TV newsman Brunner remembers career
CHARLESTON, W.Va. -- Former TV newsman Bob Brunner said the tragic flood in Buffalo Creek Hollow, which took place exactly 42 years ago Wednesday, was the most frustrating and tragic story he ever covered.
A hollow with about 5,000 residents had 125 killed and 4,000 left homeless.
"TV is a visual medium," Brunner said. "[Former Gov. Arch] Moore was effective in keeping cameras away from Buffalo Creek. I remember being at a morgue in Man with Sen. Jennings Randolph. There were 50 body bags near us."
Brunner spoke at the University of Charleston Builders luncheon Wednesday about his long and fascinating experiences as a television reporter, news director and anchor.
Brunner spent more than 20 years at WSAZ-TV in Charleston, from 1968 to 1990, when he began working as communications director for Gov. Gaston Caperton. He then returned to working as a TV news reporter in Beckley and outside West Virginia.
Brunner told stories about funny lines he heard over the years during television news reports.
"One night on the 11 o'clock news, a reporter said, 'A Big Ugly woman has been beaten to death.'" Some viewers, he said, did not realize Big Ugly is a small town in Lincoln County.
"There have been so many wonderful things covering the news since the 1960s," he said.
Brunner talked about changes in words and vocabulary over the years.
"Back in the 50s, 60s, 70s, 80s and 90s, we periodically had epidemics. But we haven't had an epidemic for 15 years," he said. "Now we periodically have pandemics."
"'Global warming' changed to 'climate change,'" Brunner said. "And now we have 'polar vortexes,' which sound so much more ominous than previous storms."
Brunner said he is sad about a reduction of reporters.
"We have fewer people reporting more stories," Brunner said. "When I was news director at WSAZ, we had 30 reporters. Now there are 20. WCHS used to have 28. Now there are 20.
"When you used to walk into the Gazette newsroom, things used to be so lively. Now there may only be five people in there," Brunner said.
Asked who was his favorite politician over the years, Brunner said, "Probably A. James Manchin. He was the first politician to figure out how to respond to a 30 to 40-second sound bite. A. James understood the media."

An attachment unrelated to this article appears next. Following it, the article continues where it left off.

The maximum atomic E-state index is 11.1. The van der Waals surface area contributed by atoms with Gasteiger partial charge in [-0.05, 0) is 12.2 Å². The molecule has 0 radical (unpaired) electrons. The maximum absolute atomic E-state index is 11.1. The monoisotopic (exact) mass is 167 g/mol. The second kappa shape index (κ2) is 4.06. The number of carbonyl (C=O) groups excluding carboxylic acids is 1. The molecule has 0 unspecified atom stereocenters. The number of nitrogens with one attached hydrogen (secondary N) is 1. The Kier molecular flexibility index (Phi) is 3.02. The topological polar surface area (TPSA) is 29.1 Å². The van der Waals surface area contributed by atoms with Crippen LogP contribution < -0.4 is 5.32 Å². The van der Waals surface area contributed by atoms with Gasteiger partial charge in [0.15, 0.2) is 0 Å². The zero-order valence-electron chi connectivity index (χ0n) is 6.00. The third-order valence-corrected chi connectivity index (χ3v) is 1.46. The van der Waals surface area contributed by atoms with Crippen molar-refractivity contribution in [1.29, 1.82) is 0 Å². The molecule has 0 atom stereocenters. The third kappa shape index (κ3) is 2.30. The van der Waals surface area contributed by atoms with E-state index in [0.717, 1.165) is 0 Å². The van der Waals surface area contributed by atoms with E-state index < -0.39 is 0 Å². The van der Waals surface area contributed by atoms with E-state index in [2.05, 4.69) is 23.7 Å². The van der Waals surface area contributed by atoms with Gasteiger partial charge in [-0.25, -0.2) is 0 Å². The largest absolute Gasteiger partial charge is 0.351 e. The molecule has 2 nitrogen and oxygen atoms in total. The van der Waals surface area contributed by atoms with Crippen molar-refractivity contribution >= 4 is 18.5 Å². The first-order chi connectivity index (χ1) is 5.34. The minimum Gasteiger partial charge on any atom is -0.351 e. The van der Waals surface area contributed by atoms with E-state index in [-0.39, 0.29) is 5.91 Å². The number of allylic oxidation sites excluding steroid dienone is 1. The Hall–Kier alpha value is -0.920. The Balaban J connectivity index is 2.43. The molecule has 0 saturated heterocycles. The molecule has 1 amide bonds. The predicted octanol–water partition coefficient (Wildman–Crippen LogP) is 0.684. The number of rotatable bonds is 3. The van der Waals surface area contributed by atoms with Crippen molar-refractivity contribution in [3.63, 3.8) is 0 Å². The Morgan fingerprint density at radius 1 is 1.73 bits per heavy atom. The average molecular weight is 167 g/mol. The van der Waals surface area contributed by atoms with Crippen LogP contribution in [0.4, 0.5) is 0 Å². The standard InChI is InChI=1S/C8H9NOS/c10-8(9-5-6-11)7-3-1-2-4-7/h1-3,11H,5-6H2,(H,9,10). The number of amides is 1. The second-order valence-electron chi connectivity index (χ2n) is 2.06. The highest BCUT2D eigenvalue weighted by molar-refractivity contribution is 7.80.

Manchin served as secretary of state and the state's treasurer.
"I also had respect for [Gov.] Arch Moore. He was a crook. But that man knew how to run state government."
One day, when the new Culture Center was being constructed, Brunner remembered, "Tommy Knight and I were walking by. We saw a worker had carved AR into the building. A little later, he added a C and an H."
Both Knight and Brunner thought Moore was carving his first name into the concrete. "Later we realized he was writing 'ARCHIVES.'
"There was something about that guy that you have to love. Maybe he saw his corruption as the only way to beat Jay Rockefeller. He wanted to beat someone with a full pocket."
Brunner also remembered the 1968 Farmington Mine disaster that killed 78 miners and the collapse of a cooling tower at the Willow Island coal-fired power plant that killed 51 construction workers in 1978.
Brunner criticized today's state Legislature.
"We have an incredible water crisis and they have done nothing. But they work on legislation about who is going to be allowed to carry a gun and a law that says women can't get an abortion after 20 weeks -- which is superceded by federal law."
Brunner believes negative stories come out much more quickly today.
"In the old days, if a public official did something bad, most of the time we didn't hear about it until they retired," he said. "Now, people use blogs to get news out. Being in public service today requires something close to sainthood."
Brunner also met several presidents, including Jimmy Carter and Ronald Reagan, with about 25 other reporters.
"The first president I met was Jimmy Carter. He was one of the smartest. He knew details about events in South Dakota and coal. But 22 of us did not like the guy.
"A few years later, we met Ronald Reagan. He knew coal was generally black and was aware that North Dakota was north of South Dakota. In terms of any details, he didn't have a clue, but we all liked him."
George W. Bush was somewhere in the middle.
"Carter was the class nerd. Reagan was the jock. George Bush was the fraternity president."
Brunner also remembers Bill Clinton. "I saw the boy from Arkansas going through hotel lobbies in Washington with a good-looking woman several times. But it was never the same woman."
When University of Charleston President Ed Welch asked Brunner how he gets his news today, he said, "I can't get up in the morning without my [Charleston] Gazette. Then I watch NBC. I also love Meet the Press. I do not get any of my news from the Internet."
Brunner's book -- "Bob Brunner's Reporter's Recollections" -- is available for $15 from www.wvbookco.com. It is also sold at Taylor Books on Capitol Street in Charleston and at the Tamarack in Beckley.
UC Builders has scheduled its next Book and Author Luncheon for March 26. That program will feature Cat Pleska and Lynne Schwartz-Barker, who recently published "Fed from the Blade: Tales and Poems from the Mountains," a book with writings by 28 Mountain State authors and poets.Reach Paul J. Nyden at firstname.lastname@example.org or 304-348-5164.